– Simplifying radicals with negative radicands (focus on square roots only)
    – Operations with complex numbers

    Unit 3: Functions
    – Functions and relations – definitions, multiple representations (table, graph, arrow map, equation, set of ordered pairs)
    – Function notation
    – Composite functions (3 forms: algebra, tables, graphs)
    – Operations on functions (3 forms, no algebraic division)
    – Domain and range (interval notation)
    – Solving equations and inequalities graphically
    – Translating and transforming functions

    Unit 4: Systems of Equations and Inequalities
    – Graphing standard and slope-intercept form linear functions (focus on finding x- and y-intercepts)
    – Graphing absolute value functions
    – Solving 2 x 2 systems of equations using elimination (including word problems)
    – Graphing linear inequalities and systems of inequalities (focus on determining if a point is a solution)
    – Solving 3 x 3 systems of equations using elimination

    Unit 5: Polynomials
    – Classification by degree and number of terms
    – Polynomial long division
    – Generate 2nd and 3rd degree polynomial graphs by piecewise multiplication of linear graphs
    – End behavior
    – Graphing factored polynomials
    – Factoring 2nd and 3rd degree polynomials including difference of squares, sum/difference of cubes, trinomial factoring, factoring by grouping
    – Use area/volume problems for factoring/multiplication practice

    Unit 6: Quadratics
    – Factoring and graphing quadratic functions
    – Solving quadratic equations by factoring and with the quadratic formula
    – Graphing quadratic functions in vertex form
    – Solving to find zeros in vertex form by working backwards
    – Locating maximum/minimum and zeros
    – Translating vertex form quadratic functions
    – Basic completing the square

    Unit 7: Logarithms and Exponentials
    – Exponential growth and decay
    – Using logarithms to solve exponential equations
    – Properties of logarithms

    Unit 8: Rationals
    – Property of exponents review
    – Simplifying, multiplying, and dividing rationals (monomials only)
    – Simplifying, multiplying, and dividing rationals (polynomials included)
    – Generate hyperbola graphs by piecewise division of linear graphs
    – Understanding asymptotic behavior – vertical and horizontal
    – Graphing rational functions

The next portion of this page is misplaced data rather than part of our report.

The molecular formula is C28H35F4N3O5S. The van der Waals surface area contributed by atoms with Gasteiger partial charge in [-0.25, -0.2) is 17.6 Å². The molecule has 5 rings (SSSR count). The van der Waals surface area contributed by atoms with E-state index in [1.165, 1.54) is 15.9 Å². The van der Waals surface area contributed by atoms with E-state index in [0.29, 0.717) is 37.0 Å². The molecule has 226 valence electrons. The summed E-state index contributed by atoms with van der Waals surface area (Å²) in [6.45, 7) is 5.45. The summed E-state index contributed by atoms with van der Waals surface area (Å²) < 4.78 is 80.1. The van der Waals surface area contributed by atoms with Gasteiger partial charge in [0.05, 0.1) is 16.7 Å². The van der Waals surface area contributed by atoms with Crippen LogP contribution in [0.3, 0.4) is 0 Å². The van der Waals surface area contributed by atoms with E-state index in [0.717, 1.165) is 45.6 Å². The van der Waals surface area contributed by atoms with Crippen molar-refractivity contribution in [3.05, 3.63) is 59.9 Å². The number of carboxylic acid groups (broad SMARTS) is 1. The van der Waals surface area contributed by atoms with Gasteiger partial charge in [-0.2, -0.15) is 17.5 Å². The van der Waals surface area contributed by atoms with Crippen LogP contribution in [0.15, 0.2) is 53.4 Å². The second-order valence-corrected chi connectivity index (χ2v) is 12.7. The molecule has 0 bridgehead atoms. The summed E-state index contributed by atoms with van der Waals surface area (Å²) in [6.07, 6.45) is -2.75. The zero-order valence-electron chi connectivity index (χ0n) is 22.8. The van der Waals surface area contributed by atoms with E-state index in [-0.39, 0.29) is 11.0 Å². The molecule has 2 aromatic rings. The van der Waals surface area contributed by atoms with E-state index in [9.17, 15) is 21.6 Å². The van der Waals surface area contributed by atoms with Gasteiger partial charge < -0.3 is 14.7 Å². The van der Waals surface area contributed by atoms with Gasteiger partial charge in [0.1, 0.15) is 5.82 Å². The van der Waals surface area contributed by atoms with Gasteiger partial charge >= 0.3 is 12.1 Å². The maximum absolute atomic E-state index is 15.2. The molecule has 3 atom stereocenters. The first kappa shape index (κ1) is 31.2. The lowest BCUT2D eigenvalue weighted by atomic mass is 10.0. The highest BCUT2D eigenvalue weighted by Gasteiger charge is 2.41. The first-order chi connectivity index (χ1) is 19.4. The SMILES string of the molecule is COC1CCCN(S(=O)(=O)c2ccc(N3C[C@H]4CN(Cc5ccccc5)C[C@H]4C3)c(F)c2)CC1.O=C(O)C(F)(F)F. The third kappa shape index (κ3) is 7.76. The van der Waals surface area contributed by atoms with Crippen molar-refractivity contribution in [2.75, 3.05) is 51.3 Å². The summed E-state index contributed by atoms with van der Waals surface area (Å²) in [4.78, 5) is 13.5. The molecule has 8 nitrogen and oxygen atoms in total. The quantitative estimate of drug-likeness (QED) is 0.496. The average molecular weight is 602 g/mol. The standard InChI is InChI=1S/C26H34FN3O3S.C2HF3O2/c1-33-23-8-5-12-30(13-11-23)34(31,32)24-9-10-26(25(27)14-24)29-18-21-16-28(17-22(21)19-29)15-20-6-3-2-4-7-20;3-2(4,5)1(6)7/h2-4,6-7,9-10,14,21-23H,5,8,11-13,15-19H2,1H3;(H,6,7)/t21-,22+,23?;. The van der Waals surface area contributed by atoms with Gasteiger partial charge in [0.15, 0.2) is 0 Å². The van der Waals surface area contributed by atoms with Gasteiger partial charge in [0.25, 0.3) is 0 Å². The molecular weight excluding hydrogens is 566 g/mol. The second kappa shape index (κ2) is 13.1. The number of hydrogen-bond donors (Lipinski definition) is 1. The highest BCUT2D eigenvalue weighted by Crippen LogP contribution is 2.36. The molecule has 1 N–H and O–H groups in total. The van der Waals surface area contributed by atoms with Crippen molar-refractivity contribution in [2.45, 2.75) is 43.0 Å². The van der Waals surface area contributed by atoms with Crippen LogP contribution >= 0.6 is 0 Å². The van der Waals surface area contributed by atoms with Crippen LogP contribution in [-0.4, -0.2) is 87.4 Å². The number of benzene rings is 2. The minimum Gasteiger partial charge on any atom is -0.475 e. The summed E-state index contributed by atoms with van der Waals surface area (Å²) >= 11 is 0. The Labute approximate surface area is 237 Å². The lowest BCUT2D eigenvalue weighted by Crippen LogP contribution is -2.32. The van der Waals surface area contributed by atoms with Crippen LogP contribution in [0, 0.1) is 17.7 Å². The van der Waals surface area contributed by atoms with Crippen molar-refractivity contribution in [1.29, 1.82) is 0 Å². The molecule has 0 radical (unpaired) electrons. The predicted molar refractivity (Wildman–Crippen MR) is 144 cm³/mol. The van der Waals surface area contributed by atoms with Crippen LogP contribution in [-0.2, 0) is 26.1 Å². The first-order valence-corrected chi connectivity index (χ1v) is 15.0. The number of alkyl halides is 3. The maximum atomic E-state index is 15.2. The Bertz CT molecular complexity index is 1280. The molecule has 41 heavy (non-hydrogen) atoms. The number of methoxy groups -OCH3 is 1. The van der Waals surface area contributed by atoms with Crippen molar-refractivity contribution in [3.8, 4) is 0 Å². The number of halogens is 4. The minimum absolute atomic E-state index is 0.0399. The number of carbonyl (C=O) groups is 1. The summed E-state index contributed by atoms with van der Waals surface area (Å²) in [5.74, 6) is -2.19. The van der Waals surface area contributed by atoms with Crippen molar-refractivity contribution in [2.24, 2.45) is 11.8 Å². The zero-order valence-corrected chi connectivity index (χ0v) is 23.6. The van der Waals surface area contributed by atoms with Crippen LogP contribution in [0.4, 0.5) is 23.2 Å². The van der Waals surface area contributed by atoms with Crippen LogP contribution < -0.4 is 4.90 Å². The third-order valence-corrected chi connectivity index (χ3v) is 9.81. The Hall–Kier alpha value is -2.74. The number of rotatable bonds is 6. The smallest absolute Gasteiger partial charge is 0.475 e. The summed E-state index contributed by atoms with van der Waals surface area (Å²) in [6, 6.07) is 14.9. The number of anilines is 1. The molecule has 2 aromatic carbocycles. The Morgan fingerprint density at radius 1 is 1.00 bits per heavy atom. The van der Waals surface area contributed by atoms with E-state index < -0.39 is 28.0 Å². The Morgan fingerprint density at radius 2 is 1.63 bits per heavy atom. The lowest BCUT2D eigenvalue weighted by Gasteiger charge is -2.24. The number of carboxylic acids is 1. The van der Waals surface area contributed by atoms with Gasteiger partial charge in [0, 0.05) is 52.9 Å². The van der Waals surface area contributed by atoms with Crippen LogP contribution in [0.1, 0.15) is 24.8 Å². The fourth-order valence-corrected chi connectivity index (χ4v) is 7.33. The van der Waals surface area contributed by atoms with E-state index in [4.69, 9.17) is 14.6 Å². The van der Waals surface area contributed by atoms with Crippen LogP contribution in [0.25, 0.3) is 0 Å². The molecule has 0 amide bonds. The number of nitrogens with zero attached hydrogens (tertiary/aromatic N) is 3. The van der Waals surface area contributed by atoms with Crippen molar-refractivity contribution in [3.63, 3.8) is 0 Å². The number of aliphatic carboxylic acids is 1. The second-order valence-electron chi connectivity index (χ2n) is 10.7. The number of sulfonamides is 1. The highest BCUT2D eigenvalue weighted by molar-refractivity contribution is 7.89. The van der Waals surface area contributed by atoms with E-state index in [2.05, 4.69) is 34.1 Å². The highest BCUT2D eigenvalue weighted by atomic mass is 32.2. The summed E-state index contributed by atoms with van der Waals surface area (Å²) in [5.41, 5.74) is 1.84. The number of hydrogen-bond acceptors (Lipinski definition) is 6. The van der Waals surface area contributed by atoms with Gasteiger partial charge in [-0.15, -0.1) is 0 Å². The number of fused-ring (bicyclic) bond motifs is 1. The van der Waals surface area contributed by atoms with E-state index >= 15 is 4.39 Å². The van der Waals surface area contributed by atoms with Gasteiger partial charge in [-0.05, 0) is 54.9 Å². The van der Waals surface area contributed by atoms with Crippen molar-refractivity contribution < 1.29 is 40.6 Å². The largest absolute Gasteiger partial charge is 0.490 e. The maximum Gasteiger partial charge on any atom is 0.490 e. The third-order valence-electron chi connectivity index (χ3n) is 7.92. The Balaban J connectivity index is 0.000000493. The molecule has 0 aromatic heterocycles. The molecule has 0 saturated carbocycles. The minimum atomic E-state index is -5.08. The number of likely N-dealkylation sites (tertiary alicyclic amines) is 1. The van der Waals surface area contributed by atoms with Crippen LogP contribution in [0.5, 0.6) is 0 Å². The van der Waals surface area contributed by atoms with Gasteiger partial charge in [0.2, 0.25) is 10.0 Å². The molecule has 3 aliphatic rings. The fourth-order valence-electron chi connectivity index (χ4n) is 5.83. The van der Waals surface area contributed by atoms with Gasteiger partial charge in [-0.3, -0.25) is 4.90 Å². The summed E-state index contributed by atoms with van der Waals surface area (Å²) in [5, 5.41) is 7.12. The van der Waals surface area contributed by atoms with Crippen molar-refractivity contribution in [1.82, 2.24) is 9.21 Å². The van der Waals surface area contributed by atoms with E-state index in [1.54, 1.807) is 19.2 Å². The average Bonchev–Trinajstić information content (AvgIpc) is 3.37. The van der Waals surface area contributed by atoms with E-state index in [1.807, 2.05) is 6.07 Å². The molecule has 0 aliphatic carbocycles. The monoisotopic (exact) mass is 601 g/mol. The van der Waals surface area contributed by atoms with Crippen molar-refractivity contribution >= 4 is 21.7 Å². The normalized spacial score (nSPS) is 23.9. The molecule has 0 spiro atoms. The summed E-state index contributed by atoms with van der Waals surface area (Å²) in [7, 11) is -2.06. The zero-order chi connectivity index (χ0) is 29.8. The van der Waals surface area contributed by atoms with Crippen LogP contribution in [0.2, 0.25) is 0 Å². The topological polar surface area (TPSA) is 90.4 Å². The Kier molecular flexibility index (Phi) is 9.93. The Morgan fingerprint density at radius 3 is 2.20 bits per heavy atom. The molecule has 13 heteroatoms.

– Domain and range of rational functions

    Unit 9: Inverses
    – Definition
    – Inverses of linear, quadratic, exponential, and rational functions

    This plan covers 50 out of 65 benchmark questions (77%). It leaves out conics, combinatorics, probability & statistics, and sequences & series topics (15 of 65).

    Students should be able to do 39 out of the 48 released questions (81%).

  4. Sam – The start of your course is very similar to mine. This is the first time I’m teaching it, so I really don’t have much to compare to. I chose to adapt another (successful) teacher’s notes and assignments (ok, at times copy them verbatim) because next year we start a new curriculum and will have to reinvent the wheel anyway.

    I would just suggest that when you get into functions and quadratics, it will be a great opportunity to bring back the old stuff, keep folding the new stuff into what you’ve already done, help them make the connections.

  5. @Dan: Thanks! I have been checking out your blog aperiodically and love looking at your pdfs. I’m really intrigued that you introduce logs so early. Does it work? How do you motivate them? (I am assuming you avoid graphing them until Unit 7.)

    @Kate: It’s nice to to know that you’re doing something similar.

    I’m so intrigued by how different Alg II curricula are — in terms of topics and ordering — as well the real freedom there is in deciding where and how to start the course. I guess coming off of Geometry, instead of Algebra I, we get that freedom.

    (…but with freedom comes great responsibility…)

  6. The idea to introduce logs so early is a new one I’m trying this year. With the normal method, I’ve found that students get overwhelmed with the concept, and it all falls apart as soon as you start working with log properties. So I decided to front load it this year; that way, we can review it periodically throughout the year, and when we get to the log unit, it will be easier to manage the hard stuff (graphing, solving, using properties of logs). At this point of the year, I’ve been focusing on log as operation, as something you can do to both sides of an equation, just like a root. And, in fact, I’ve been trying to draw lots of parallels between logs and roots. Using the “big L” notation has also facilitated this, because it is so similar to the radical symbol. So, right now, my students can solve basic exponential equations in the form a(b)^x + c = d.

    Whether or not this will work is still unknown. They have been doing well on the skills tests, but those are things they can retake. I am giving the first midterm tomorrow, where all of unit 1 and 2 comes together, so we’ll see how they do.